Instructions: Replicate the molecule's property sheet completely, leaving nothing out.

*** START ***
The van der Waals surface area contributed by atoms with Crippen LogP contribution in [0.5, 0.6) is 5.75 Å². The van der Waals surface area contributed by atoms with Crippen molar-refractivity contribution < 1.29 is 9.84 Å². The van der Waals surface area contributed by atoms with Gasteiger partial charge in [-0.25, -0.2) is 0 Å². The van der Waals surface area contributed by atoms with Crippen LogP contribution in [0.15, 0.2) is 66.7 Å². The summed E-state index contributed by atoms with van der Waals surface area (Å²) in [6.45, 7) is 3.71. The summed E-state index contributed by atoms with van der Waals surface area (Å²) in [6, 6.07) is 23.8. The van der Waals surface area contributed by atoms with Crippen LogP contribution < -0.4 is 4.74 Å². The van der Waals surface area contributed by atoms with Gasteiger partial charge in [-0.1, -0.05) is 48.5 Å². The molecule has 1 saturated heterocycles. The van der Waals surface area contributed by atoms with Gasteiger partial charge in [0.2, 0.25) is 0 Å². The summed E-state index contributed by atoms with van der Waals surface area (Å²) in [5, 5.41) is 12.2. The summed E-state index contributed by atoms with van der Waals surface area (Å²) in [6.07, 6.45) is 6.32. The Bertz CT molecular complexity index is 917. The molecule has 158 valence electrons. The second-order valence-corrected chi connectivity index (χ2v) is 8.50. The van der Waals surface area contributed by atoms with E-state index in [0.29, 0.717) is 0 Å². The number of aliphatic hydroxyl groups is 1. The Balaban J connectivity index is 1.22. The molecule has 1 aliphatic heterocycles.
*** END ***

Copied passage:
The van der Waals surface area contributed by atoms with Crippen LogP contribution in [0.5, 0.6) is 5.75 Å². The van der Waals surface area contributed by atoms with Crippen molar-refractivity contribution < 1.29 is 9.84 Å². The van der Waals surface area contributed by atoms with Gasteiger partial charge in [-0.25, -0.2) is 0 Å². The van der Waals surface area contributed by atoms with Crippen LogP contribution in [0.15, 0.2) is 66.7 Å². The summed E-state index contributed by atoms with van der Waals surface area (Å²) in [6.45, 7) is 3.71. The summed E-state index contributed by atoms with van der Waals surface area (Å²) in [6, 6.07) is 23.8. The van der Waals surface area contributed by atoms with Crippen LogP contribution < -0.4 is 4.74 Å². The van der Waals surface area contributed by atoms with Gasteiger partial charge in [-0.1, -0.05) is 48.5 Å². The molecule has 1 saturated heterocycles. The van der Waals surface area contributed by atoms with Gasteiger partial charge in [0.2, 0.25) is 0 Å². The summed E-state index contributed by atoms with van der Waals surface area (Å²) in [5, 5.41) is 12.2. The summed E-state index contributed by atoms with van der Waals surface area (Å²) in [6.07, 6.45) is 6.32. The Bertz CT molecular complexity index is 917. The molecule has 158 valence electrons. The second-order valence-corrected chi connectivity index (χ2v) is 8.50. The van der Waals surface area contributed by atoms with E-state index in [0.29, 0.717) is 0 Å². The number of aliphatic hydroxyl groups is 1. The Balaban J connectivity index is 1.22. The molecule has 1 aliphatic heterocycles.